Governor Kathy Hochul and Mayor Bill de Blasio agreed to move about 230 women and trans detainees from Rikers Island to two state detention facilities in Westchester County to free up space at the plagued lockup, according to a Wednesday announcement.
“The situation on Rikers Island is grave and complex, and thus requires bold action from all levels of government to deliver change,” Hochul said in an Oct. 13 statement. “These actions will further help ease staffing concerns, capacity constraints, and improve safety for several hundred detainees until such time that the city can identify and implement a permanent solution that will bring justice to the situation at Rikers.”
City corrections officials will begin transferring people out of Rikers starting Monday, Oct. 18 to the Bedford Hills Correctional Facility and the Taconic Correctional Facility, both located about 40 miles north of Midtown Manhattan.
“I’m proud to work with Governor Hochul on this initiative, which will provide important relief for the situation on Rikers,” said de Blasio in a statement.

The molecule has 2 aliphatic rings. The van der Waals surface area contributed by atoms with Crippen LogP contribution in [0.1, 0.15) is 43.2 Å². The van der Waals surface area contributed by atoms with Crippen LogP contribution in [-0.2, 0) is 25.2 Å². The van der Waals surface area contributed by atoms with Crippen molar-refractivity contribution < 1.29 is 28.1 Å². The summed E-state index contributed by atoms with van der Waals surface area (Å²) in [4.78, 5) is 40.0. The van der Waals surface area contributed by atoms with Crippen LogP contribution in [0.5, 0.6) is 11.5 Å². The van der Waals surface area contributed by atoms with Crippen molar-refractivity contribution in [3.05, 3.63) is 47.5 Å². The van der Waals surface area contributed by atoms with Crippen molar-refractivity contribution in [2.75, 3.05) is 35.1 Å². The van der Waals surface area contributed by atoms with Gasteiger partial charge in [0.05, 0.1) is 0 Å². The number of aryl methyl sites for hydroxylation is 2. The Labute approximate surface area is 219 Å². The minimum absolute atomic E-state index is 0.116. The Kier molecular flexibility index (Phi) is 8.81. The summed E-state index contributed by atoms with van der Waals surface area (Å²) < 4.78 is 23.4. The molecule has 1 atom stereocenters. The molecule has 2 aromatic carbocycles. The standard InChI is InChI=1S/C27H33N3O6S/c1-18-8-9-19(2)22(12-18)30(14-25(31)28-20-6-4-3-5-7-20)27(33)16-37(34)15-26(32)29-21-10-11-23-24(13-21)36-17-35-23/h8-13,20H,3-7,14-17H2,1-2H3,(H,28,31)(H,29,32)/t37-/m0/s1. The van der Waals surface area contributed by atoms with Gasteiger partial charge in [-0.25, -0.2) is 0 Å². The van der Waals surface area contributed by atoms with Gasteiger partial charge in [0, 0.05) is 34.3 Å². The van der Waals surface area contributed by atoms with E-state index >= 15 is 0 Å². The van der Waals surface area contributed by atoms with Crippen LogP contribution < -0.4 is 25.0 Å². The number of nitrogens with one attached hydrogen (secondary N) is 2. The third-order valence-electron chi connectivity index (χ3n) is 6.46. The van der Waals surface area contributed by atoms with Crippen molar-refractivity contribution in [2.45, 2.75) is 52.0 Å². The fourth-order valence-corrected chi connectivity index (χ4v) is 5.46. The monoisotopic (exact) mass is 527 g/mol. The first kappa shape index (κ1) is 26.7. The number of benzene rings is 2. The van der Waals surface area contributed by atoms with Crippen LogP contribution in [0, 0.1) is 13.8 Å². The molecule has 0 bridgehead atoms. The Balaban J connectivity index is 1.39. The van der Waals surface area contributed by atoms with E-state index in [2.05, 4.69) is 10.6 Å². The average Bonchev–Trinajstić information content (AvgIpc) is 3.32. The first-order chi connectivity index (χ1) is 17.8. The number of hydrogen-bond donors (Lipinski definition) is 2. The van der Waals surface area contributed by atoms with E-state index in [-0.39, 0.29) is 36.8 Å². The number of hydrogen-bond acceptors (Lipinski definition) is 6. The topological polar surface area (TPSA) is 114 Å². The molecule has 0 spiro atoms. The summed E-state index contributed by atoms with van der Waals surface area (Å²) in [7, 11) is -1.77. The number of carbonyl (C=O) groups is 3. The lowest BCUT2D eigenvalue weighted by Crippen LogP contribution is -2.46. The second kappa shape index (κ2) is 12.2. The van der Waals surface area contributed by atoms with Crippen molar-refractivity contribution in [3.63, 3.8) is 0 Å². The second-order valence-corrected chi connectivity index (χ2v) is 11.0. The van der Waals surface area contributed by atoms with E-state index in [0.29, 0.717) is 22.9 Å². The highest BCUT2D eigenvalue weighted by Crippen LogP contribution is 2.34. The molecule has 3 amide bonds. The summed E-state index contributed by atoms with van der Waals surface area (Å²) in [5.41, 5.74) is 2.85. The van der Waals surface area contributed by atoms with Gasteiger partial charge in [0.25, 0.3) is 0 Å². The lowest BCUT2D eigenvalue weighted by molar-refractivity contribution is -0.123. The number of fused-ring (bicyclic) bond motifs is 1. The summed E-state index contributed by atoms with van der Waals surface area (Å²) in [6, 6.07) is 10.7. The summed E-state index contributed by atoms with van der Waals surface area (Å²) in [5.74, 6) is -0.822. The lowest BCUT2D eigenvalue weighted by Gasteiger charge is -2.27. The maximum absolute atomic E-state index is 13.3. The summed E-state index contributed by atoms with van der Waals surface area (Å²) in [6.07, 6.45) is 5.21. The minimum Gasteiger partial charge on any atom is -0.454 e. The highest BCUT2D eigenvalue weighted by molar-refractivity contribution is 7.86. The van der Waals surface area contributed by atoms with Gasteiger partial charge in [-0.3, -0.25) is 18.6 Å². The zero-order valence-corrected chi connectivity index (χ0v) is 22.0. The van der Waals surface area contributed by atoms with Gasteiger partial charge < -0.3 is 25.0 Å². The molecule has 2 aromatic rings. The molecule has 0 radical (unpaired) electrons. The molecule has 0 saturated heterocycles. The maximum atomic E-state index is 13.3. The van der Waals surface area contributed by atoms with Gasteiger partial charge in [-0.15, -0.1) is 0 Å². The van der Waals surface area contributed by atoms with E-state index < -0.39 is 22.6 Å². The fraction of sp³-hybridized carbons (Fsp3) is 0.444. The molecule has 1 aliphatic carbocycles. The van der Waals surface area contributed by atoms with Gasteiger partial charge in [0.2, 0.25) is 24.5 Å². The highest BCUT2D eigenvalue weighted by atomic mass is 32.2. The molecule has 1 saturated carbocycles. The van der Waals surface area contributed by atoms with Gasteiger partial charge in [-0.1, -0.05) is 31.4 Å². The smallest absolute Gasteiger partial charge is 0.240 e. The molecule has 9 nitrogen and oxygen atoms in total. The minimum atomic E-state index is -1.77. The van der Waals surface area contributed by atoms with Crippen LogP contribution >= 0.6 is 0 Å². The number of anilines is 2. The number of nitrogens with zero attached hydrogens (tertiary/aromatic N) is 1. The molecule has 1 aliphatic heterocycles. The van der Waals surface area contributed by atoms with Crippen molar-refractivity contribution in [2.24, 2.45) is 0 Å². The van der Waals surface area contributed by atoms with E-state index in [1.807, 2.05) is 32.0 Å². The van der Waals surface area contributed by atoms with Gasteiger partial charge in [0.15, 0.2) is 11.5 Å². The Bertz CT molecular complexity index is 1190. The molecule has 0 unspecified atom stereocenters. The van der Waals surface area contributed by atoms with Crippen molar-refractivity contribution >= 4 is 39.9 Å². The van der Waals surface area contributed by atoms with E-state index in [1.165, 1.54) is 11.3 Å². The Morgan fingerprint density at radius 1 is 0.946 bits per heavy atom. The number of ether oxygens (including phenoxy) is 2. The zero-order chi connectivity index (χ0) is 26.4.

Trans detainees set to be relocated out of Rikers includes trans women, trans men, and non-binary people, according to the governor’s office.
The city Department of Correction will shuttle 10-20 people upstate twice a week, however no detainees with any pending immigration matters will be moved.
The state facilities offer an array of educational and support services, and corrections officials will integrate the incoming incarcerated New Yorkers fully into the rural detention centers, according to the announcement.
DOC will offer daily transportation from the city to the facilities for family members and loved ones starting Friday, Oct. 22 with pick-ups from The Bronx, Manhattan, Queens, and Brooklyn twice a day.
Hochul previously transferred incarcerated people who have been sentenced to at least 90 days to state facilities, and a total of 143 men have been moved from Rikers to state custody to date, according to her office.
Another 239 people have been released from Rikers after the governor signed the so-called Less is More Act, freeing people who were being held on technical parole violations.
Additional reporting by Matt Tracy